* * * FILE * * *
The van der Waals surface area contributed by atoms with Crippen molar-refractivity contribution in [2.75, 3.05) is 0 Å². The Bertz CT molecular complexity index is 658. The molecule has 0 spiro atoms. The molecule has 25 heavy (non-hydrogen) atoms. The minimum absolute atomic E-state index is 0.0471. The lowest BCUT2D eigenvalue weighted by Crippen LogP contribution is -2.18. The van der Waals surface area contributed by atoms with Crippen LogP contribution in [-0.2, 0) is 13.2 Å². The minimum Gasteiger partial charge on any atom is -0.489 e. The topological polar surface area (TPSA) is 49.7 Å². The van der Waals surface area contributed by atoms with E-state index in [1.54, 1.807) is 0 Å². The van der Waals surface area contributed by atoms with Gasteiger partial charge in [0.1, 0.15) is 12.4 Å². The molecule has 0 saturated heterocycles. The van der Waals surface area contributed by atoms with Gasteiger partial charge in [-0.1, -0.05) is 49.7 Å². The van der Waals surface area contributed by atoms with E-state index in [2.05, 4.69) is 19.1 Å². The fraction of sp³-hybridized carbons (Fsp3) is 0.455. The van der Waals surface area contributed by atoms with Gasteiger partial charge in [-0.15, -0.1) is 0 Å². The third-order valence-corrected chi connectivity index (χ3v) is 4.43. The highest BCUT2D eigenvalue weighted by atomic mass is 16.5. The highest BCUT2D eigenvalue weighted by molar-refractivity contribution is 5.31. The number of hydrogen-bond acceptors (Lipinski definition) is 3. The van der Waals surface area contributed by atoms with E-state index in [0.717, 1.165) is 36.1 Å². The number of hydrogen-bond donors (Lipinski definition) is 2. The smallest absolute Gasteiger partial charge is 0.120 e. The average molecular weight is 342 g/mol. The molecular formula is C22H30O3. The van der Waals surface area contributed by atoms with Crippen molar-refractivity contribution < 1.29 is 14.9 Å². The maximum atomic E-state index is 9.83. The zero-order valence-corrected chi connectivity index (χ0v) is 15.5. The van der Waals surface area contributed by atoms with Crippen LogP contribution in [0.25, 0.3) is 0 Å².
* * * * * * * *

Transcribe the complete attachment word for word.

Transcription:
The van der Waals surface area contributed by atoms with Crippen molar-refractivity contribution in [2.75, 3.05) is 0 Å². The Bertz CT molecular complexity index is 658. The molecule has 0 spiro atoms. The molecule has 25 heavy (non-hydrogen) atoms. The minimum absolute atomic E-state index is 0.0471. The lowest BCUT2D eigenvalue weighted by Crippen LogP contribution is -2.18. The van der Waals surface area contributed by atoms with Crippen LogP contribution in [-0.2, 0) is 13.2 Å². The minimum Gasteiger partial charge on any atom is -0.489 e. The topological polar surface area (TPSA) is 49.7 Å². The van der Waals surface area contributed by atoms with E-state index in [1.54, 1.807) is 0 Å². The van der Waals surface area contributed by atoms with Gasteiger partial charge in [0.1, 0.15) is 12.4 Å². The molecule has 0 saturated heterocycles. The van der Waals surface area contributed by atoms with Gasteiger partial charge in [-0.1, -0.05) is 49.7 Å². The van der Waals surface area contributed by atoms with E-state index in [2.05, 4.69) is 19.1 Å². The fraction of sp³-hybridized carbons (Fsp3) is 0.455. The van der Waals surface area contributed by atoms with Gasteiger partial charge in [-0.15, -0.1) is 0 Å². The third-order valence-corrected chi connectivity index (χ3v) is 4.43. The highest BCUT2D eigenvalue weighted by atomic mass is 16.5. The highest BCUT2D eigenvalue weighted by molar-refractivity contribution is 5.31. The number of hydrogen-bond acceptors (Lipinski definition) is 3. The van der Waals surface area contributed by atoms with E-state index in [0.717, 1.165) is 36.1 Å². The number of hydrogen-bond donors (Lipinski definition) is 2. The smallest absolute Gasteiger partial charge is 0.120 e. The average molecular weight is 342 g/mol. The molecular formula is C22H30O3. The van der Waals surface area contributed by atoms with Crippen molar-refractivity contribution < 1.29 is 14.9 Å². The maximum atomic E-state index is 9.83. The zero-order valence-corrected chi connectivity index (χ0v) is 15.5. The van der Waals surface area contributed by atoms with Crippen LogP contribution in [0.25, 0.3) is 0 Å².